Crystal clear water is pumped from a test well in Lincoln in 2017. Credit: Ashley L. Conti | BDN

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Lawrence Butler contributed an excellent guest column in the BDN on Maine’s water resources and how they are currently being exploited. He enumerates a number of significant water-dependent projects that are currently being proposed in Maine. With climate change already affecting water supply, his call to look at the big picture, rather than simply evaluating each proposal one-by-one was apt. The overall goal would be to protect the best interests of our state.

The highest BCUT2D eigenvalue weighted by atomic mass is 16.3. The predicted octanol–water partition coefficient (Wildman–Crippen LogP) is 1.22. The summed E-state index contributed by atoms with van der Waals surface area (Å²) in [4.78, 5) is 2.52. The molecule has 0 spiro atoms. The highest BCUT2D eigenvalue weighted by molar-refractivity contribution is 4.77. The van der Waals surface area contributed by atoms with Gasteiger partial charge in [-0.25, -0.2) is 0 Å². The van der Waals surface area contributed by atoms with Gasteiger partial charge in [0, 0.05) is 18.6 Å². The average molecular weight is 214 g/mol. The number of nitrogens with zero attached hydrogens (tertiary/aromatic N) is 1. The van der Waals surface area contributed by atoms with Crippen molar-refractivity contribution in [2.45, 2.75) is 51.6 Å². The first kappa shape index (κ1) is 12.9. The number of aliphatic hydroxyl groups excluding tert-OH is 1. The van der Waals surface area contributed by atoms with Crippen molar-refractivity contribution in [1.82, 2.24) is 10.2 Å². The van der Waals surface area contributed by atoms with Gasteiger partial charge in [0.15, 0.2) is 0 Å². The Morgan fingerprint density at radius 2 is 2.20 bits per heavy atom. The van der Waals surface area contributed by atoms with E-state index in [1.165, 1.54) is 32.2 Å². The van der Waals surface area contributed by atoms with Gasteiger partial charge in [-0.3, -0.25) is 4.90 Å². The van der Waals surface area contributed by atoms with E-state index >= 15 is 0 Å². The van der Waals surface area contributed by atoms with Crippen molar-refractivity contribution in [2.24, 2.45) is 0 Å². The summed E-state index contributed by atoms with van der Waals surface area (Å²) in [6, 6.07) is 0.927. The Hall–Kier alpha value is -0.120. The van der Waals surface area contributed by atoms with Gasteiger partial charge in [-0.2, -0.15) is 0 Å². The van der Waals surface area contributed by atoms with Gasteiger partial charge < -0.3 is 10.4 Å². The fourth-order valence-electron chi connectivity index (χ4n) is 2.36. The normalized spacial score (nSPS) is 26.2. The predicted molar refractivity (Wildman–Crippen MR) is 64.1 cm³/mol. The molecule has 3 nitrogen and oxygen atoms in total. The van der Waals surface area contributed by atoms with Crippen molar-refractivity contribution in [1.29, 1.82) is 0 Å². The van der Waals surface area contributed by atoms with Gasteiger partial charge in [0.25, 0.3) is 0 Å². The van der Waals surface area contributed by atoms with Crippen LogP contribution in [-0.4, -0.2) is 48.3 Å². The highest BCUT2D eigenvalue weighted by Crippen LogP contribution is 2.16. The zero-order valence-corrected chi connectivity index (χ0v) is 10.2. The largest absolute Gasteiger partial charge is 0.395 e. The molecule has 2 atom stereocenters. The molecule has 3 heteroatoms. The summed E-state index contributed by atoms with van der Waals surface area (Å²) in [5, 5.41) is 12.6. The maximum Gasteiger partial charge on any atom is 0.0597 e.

I can add two more concerns to Butler’s list. Top of mind is Poland Spring water. No longer a Maine company, it was owned by Nestle for many years and recently   sold for $4.3 billion to a private equity firm. Do they even pay for the vast amount of water they extract from Maine from which they earn a profit? Does anyone think that a private equity firm in New York has any true concern for Maine’s water or Maine’s future?

A more local example exists in the lovely town of Harpswell. Like many areas of Maine, it is experiencing a real estate boom. But as new homes are being built in a town that   relies on private wells, existing homes are running low on water or experiencing salt infiltration. How does one determine when the capacity to build has been reached? And what can a town do about it? There will not be easy answers, and Maine has many issues of concern. Here is one more that demands our attention.

Carey Donovan